Modular vs. Non-modular PSUs

November 6, 2009 at 12:40:06
Specs: Windows XP
So, I'm trying to find a good 500-600w PSU and I heard that modular plugs create "resistance," are cheap, short out easily, and whole slew of a bunch of incoherent myths. So I looked up "modular power supplies" on google and I found this article. The experiment tested how much power is actually lost with modular power supplies. This guy tested multiple modular and non modular PSUs and concluded that amount of power is insignificant (about a difference of 0.25% power output because of the modular plugs at ) compared to the amount of power loss over the length of the PSU cords.

And if your about to gripe about modular plugs frying, that really depends on the quality of the plug-ins.

Just want to know what you guys thought of this, and if any of you have actually had bad experiences with specifically modular PSUs


See More: Modular vs. Non-modular PSUs

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#1
November 6, 2009 at 13:00:01
My main system is powered by a modular Corsair 620w power supply. The CPU, RAM, and two video cards have been overclocked to the max, but the system is rock solid (and also heart touching, according to Asus).

My HTPC is powered by an older Enermax Liberty modular 500w PSU. Again, no problems.

Now fully Se7ened.


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#2
November 6, 2009 at 13:33:04
So you're saying that modular PSUs don't have problems, contrary to the publicly accepted fact that they do? ;-)

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#3
November 6, 2009 at 14:33:43
Well, Ultra "invented" the modular PSU, and most Ultra PSUs are crap. I'm guessing this is mostly what gave the modular PSU a bad rap.

A well built modular is just as good as a well built standard PSU.

Now fully Se7ened.


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#4
November 6, 2009 at 15:00:50
Let's say you needed to get power to a garage that's approx 100' from your house. Would you rather use a 100' extension cord or 4 x 25' cords strung together? Obviously either way would work, but the 100' cord would be more efficient & probably cheaper. Why would you pay more for less efficiency? Because it's easier to roll up & store four 25' cords than it is one 100' cord?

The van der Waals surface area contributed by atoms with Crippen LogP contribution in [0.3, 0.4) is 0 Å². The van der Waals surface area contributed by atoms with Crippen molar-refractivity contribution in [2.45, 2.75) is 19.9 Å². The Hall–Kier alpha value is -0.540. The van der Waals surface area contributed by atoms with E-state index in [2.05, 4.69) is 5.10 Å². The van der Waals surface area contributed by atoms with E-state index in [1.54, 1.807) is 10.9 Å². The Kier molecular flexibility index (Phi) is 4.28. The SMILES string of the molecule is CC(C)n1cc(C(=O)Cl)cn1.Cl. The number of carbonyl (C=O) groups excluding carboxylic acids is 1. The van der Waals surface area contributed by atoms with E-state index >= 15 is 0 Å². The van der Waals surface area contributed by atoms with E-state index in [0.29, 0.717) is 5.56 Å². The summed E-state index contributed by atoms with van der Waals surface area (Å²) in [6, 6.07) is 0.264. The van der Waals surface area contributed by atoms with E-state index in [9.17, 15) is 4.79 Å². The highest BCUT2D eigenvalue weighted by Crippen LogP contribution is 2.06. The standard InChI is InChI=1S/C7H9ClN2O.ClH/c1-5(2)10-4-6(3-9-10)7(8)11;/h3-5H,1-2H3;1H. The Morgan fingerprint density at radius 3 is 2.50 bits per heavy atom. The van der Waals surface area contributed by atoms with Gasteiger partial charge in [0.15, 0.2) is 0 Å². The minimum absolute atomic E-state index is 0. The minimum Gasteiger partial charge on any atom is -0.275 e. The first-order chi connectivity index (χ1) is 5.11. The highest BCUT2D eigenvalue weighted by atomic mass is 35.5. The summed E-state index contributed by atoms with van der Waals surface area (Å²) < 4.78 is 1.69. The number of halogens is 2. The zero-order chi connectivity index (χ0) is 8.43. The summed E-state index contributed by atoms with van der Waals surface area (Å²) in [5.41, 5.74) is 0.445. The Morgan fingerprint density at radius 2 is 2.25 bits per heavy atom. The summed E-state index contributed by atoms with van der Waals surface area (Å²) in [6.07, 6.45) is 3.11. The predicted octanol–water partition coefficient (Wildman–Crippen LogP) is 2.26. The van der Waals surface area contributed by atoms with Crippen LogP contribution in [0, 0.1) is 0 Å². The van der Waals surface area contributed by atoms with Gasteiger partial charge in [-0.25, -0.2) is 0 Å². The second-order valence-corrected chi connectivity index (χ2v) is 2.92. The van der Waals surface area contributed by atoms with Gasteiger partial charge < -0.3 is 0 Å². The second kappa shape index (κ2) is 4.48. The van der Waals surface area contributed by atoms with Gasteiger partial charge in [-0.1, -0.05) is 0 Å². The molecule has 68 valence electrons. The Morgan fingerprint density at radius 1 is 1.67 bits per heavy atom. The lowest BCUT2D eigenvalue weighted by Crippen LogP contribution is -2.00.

The power supply manufacturer's themselves state that there is some loss with modular PSUs. And this is from an article written a few months ago, not a few years ago when modular PSUs where just hitting the market:

"Enermax, Seasonic, and Corsair all told us that if you're looking to maximize efficiency, go for a non-modular PSU"

http://www.tomshardware.com/news/po...

And even in the article you sited, this comment is made:

"No doubt any modular connection causes resistance. Nobody's denying that."

So once again, why would you wanna pay more for a product that's less efficient? even if the difference is only minor?


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#5
November 6, 2009 at 15:28:15
I have used both and had failures with both. Personally I won't use another moduler because a lot of times the cabling is stiff and difficult to work with not to mention often times shorter than the wiring from a regular psu. It is nice that you don't have all the wires to tie together and try to keep out of the airflow but if you do get one that the wiring is too long try stuffing that massive cable in that little space where you could stuff the regular wires.

I don't know about one being better than the other as far power and longevity go but physically working with modular can be a real pain.


Likely

I want to go like my grandfather did. Peacefully in his sleep. Not screaming at the top of my lungs like the passengers in his car.

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#6
November 6, 2009 at 16:15:04
Did some of you not read the study that I posted a link too? He found that with one of the corsair modular PSUs the claim that the modular "drop in effeincey" is much less than the "2 Feet of wire" that the tom's hardware claims.(Only
0.25% of the power being routed was lost because of
the modular plugs!!! And that's a very tiny set back compared
to the leisure of the modular system)

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#7
November 6, 2009 at 16:43:54
Yes, I read it. It's a 3 yr old article. Even so, it acknowleges that modular connections cause resistance & are therefore less efficient. The loss is minor, but it's there. And there is also the possibility of failure due to poor modular connections. Once again, the possibility is slight, but it's there.

Did you check my link from 2009 where 3 of the top power supply manufacturers recommend using non-modular units for max efficiency? even though all 3 manufacture modular units which are *usually* more expensive?

Personally, I don't give a sh!t what you use. But you asked the question & I gave my answer. Obviously it's not the answer you wanted to hear. You already had your mind made up when you posted, so why'd you bother asking in the 1st place?


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#8
November 6, 2009 at 17:15:26
Well, here's my situation, I'm a bit torn on this topic. I want the convenience of only using the cords I need (that's why I am so defensive about it). But I wasn't sure about the some of the problems caused with modular, so I wanted to know if anybody on these forums has had any specific problems with this type of PSU. And from some of your responses (also because I'm on a tight budget anyways), I think I might actually go with non-modular.

Thank you for your (somewhat blunt) responses :-)


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